The BOE will issue deficiency notices for any amnesty-eligible period within 10 years from the last day of the calendar month following the quarterly period for which the amount is proposed to be determined. Historically, the statute of limitations on sales and use tax audits was three years, but the tax amnesty legislation has extended it to 10 years.

The BOE and FTB also may impose penalties for all periods for which amnesty was available, including periods for which the statute of limitations is otherwise closed.

Given the potential for increased penalties, it's important for practitioners to advise their clients of their right to participate in the program and the consequences if they don't. If a tax practitioner is aware of a tax error and the client chooses not to participate, the practitioner should document the client's decision to not participate and should also consider contacting their risk management adviser for any further steps.


This program differs from the state's 2004 tax shelter amnesty program in several ways.

For example, the tax shelter legislation targeted specific unlawful acts and provided taxpayers the opportunity to bypass penalties by proving the "substantial evidence" behind a questionable transaction.

But the state's 2005 amnesty program applies to all taxpayers for all tax years 2002 and prior and lacks the kind of "safe harbor" provisions found in last year's tax shelter program. Also, unlike the tax shelter amnesty, the 2005 amnesty program dictates that applicants timely file their returns and stay current on taxes owed for 2005 and 2006.


CPAs with clients wishing to participate in the program should be aware that while the IRS is not providing any amnesty provisions and other states may or may not be providing an amnesty program, participation in the program will likely result in the client's information being shared with the IRS and possibly other states.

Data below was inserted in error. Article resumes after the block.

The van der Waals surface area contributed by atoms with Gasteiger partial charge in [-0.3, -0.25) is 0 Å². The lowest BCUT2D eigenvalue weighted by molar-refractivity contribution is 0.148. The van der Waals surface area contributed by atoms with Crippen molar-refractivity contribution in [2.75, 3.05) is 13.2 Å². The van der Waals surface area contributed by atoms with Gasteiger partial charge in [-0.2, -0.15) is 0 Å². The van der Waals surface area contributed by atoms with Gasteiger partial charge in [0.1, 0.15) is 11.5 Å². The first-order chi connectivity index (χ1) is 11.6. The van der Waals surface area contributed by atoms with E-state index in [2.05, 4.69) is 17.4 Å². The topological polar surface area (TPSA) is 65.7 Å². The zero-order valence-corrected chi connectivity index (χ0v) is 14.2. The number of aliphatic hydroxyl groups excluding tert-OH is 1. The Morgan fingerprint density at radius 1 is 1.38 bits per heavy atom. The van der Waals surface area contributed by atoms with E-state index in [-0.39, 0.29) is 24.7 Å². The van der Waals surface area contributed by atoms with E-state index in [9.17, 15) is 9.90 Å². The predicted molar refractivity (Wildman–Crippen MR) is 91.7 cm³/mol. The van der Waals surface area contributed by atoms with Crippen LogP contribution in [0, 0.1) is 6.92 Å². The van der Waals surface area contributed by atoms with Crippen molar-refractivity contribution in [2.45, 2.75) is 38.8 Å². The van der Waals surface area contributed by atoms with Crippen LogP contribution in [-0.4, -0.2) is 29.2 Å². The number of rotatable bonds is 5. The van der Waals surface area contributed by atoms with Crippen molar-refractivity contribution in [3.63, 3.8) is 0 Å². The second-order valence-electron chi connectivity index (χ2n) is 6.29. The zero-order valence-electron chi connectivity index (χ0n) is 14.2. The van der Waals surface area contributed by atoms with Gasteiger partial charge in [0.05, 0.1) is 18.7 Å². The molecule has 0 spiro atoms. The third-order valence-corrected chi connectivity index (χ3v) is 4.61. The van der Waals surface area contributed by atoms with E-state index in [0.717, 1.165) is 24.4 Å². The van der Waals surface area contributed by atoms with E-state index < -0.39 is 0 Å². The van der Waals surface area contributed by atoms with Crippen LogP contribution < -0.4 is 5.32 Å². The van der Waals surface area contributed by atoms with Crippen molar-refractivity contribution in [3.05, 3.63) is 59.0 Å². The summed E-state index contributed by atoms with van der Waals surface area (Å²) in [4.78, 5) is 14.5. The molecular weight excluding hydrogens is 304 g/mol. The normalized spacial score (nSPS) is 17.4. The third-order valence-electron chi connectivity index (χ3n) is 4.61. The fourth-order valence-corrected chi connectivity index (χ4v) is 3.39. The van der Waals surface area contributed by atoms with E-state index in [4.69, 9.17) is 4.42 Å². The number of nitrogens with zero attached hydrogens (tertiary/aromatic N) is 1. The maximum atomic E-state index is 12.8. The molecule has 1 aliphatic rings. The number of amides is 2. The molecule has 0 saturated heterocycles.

For more details on the FTB's amnesty program, and to download an application, visit

If you are a CAMICO policyholder, CAMICO has sample letter language on its website for policyholders to use to inform their clients of the program. Visit, sign in, click on "LP Alert Documents," then "California Tax Issues," and then "California Tax Amnesty Program."


> Aug. 16, 2004

Gov. Schwarzenegger signs SB 1100 into law, instituting the amnesty program.

> Feb. 1, 2005

2005 tax amnesty program begins; applications for amnesty accepted.

> March 31, 2005

Deadline to apply for amnesty.

> May 31, 2005

* Deadline to file missing income or franchise tax returns for amnesty years (2002 and prior)

* Deadline to file amended income or franchise tax returns for any years you underreported your tax.

* Deadline to pay all outstanding tax liabilities and interest.

> June 30, 2006

Deadline for final payment of installment agreement.


Ric Rosario, CPA, is vice president of risk management at Redwood City-based CAMICO, the mutual liability insurance company for CPAs. You can reach him at
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Author:Rosario, Ric
Publication:California CPA
Geographic Code:1U9CA
Date:Mar 1, 2005